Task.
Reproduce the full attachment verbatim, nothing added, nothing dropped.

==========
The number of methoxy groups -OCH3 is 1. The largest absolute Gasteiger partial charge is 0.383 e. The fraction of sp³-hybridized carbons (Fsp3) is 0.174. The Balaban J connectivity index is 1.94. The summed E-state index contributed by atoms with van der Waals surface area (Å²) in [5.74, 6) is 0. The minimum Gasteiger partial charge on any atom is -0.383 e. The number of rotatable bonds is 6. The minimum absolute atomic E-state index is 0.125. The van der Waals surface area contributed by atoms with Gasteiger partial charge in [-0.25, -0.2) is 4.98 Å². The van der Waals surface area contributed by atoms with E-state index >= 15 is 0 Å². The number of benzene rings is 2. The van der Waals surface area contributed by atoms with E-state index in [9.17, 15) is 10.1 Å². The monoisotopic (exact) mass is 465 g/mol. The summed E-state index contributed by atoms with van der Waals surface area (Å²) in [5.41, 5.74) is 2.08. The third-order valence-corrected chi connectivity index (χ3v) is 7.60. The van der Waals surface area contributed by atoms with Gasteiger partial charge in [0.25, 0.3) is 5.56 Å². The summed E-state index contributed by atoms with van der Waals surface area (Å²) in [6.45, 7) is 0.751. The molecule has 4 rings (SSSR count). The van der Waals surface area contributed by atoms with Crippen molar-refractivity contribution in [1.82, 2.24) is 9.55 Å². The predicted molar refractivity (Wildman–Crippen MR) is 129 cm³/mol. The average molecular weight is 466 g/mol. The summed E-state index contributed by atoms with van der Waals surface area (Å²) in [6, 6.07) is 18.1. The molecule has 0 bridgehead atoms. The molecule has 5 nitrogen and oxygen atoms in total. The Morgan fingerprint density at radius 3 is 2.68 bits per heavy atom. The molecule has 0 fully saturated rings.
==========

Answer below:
The number of methoxy groups -OCH3 is 1. The largest absolute Gasteiger partial charge is 0.383 e. The fraction of sp³-hybridized carbons (Fsp3) is 0.174. The Balaban J connectivity index is 1.94. The summed E-state index contributed by atoms with van der Waals surface area (Å²) in [5.74, 6) is 0. The minimum Gasteiger partial charge on any atom is -0.383 e. The number of rotatable bonds is 6. The minimum absolute atomic E-state index is 0.125. The van der Waals surface area contributed by atoms with Gasteiger partial charge in [-0.25, -0.2) is 4.98 Å². The van der Waals surface area contributed by atoms with E-state index >= 15 is 0 Å². The number of benzene rings is 2. The van der Waals surface area contributed by atoms with E-state index in [9.17, 15) is 10.1 Å². The monoisotopic (exact) mass is 465 g/mol. The summed E-state index contributed by atoms with van der Waals surface area (Å²) in [5.41, 5.74) is 2.08. The third-order valence-corrected chi connectivity index (χ3v) is 7.60. The van der Waals surface area contributed by atoms with Gasteiger partial charge in [0.25, 0.3) is 5.56 Å². The summed E-state index contributed by atoms with van der Waals surface area (Å²) in [6.45, 7) is 0.751. The molecule has 4 rings (SSSR count). The van der Waals surface area contributed by atoms with Crippen molar-refractivity contribution in [1.82, 2.24) is 9.55 Å². The predicted molar refractivity (Wildman–Crippen MR) is 129 cm³/mol. The average molecular weight is 466 g/mol. The summed E-state index contributed by atoms with van der Waals surface area (Å²) in [6, 6.07) is 18.1. The molecule has 0 bridgehead atoms. The molecule has 5 nitrogen and oxygen atoms in total. The Morgan fingerprint density at radius 3 is 2.68 bits per heavy atom. The molecule has 0 fully saturated rings.